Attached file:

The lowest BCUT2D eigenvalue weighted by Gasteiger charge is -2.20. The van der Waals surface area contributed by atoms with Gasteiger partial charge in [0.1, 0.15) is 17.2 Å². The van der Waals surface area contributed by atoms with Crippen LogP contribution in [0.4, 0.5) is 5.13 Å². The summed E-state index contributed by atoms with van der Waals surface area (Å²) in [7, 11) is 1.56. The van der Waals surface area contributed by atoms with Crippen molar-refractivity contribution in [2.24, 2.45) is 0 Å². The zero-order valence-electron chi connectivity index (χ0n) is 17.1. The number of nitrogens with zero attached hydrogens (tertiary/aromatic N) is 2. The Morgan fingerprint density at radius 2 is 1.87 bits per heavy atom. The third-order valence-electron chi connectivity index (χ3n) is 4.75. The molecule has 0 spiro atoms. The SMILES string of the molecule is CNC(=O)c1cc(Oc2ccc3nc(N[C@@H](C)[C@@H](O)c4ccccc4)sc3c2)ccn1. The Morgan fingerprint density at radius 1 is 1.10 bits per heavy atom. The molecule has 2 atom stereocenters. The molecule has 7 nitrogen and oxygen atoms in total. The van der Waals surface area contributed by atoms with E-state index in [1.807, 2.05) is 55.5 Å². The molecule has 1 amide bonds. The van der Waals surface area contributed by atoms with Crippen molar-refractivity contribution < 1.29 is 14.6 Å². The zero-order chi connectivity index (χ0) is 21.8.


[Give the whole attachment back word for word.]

The lowest BCUT2D eigenvalue weighted by Gasteiger charge is -2.20. The van der Waals surface area contributed by atoms with Gasteiger partial charge in [0.1, 0.15) is 17.2 Å². The van der Waals surface area contributed by atoms with Crippen LogP contribution in [0.4, 0.5) is 5.13 Å². The summed E-state index contributed by atoms with van der Waals surface area (Å²) in [7, 11) is 1.56. The van der Waals surface area contributed by atoms with Crippen molar-refractivity contribution in [2.24, 2.45) is 0 Å². The zero-order valence-electron chi connectivity index (χ0n) is 17.1. The number of nitrogens with zero attached hydrogens (tertiary/aromatic N) is 2. The Morgan fingerprint density at radius 2 is 1.87 bits per heavy atom. The third-order valence-electron chi connectivity index (χ3n) is 4.75. The molecule has 0 spiro atoms. The SMILES string of the molecule is CNC(=O)c1cc(Oc2ccc3nc(N[C@@H](C)[C@@H](O)c4ccccc4)sc3c2)ccn1. The Morgan fingerprint density at radius 1 is 1.10 bits per heavy atom. The molecule has 2 atom stereocenters. The molecule has 7 nitrogen and oxygen atoms in total. The van der Waals surface area contributed by atoms with E-state index in [1.807, 2.05) is 55.5 Å². The molecule has 1 amide bonds. The van der Waals surface area contributed by atoms with Crippen molar-refractivity contribution < 1.29 is 14.6 Å². The zero-order chi connectivity index (χ0) is 21.8.